Ǫrbragðs ærir lǫgðu
annat sinn at Linna
— grimmt varð Gǫndlar borða
gnaust — sextigum flausta.
Danskr herr dýran harra,
drótt hné mǫrg, þars sótti;
hirð fell; hrafnar gullu.
Hann vas ríkstr konungmanna.
Ærir ǫrbragðs lǫgðu annat sinn at Linna sextigum flausta; gnaust borða Gǫndlar varð grimmt. Mǫrg drótt hné, þars danskr herr sótti dýran harra; hirð fell; hrafnar gullu. Hann vas ríkstr konungmanna …
The messengers of the arrow-flight [WARRIORS] attacked Linni (‘Serpent’) a second time with sixty ships; the noise of the planks of Gǫndul <valkyrie> [SHIELDS > BATTLE] became fierce. Many a troop fell, where the Danish army attacked the precious ruler; the retinue fell; ravens shrieked. He was the mightiest of royal men …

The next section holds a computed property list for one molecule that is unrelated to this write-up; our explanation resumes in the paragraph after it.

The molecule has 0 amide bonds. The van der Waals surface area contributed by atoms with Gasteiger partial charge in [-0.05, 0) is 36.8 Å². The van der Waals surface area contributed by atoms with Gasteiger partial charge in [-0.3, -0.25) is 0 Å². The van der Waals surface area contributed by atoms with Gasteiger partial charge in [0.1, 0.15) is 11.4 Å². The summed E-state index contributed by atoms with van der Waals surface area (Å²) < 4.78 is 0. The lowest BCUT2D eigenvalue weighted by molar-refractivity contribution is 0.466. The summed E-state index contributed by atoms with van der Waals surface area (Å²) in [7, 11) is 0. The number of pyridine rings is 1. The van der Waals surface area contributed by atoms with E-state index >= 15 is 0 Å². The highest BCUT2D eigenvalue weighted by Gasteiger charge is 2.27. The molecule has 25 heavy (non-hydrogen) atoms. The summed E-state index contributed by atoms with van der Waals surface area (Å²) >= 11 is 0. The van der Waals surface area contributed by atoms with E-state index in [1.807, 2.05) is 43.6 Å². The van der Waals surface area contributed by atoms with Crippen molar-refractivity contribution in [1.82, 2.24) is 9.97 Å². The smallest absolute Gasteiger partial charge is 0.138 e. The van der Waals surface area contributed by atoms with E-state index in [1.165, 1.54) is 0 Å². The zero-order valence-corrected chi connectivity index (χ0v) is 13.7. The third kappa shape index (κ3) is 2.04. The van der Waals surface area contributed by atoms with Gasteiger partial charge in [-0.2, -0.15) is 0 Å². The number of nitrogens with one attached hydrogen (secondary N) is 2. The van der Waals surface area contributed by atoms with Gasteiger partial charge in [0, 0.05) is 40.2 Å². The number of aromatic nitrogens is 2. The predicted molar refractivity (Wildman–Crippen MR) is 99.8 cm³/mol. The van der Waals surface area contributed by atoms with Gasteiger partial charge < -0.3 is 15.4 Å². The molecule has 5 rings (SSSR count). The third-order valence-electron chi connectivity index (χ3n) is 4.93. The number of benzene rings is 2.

sinn at Linna: ‘o[…]’ 325VIII 2 b
 Linna ‘Linni (“Serpent”)’: Taken here as acc. sg. of linni, referring to Óláfr’s longship Ormr inn langi ‘the Long Serpent’, mentioned by name in sts 15/5, 19/4, 21/4, 22/4, 23/4 (variant to drekinn), 29/8. It is not certain whether Linni is to be thought of as a name or a common noun here. For the skalds’ use of word-play when referring to this famous vessel, see Note to Hfr ErfÓl 10/1, and for the ship, see Note to Hókr Eirfl 3/4. Linna could also be acc. pl. of weak linni or strong linnr (also meaning serpent) and would then refer to Óláfr’s two ships Ormr inn langi and Ormr inn skammi ‘the Short Serpent’.
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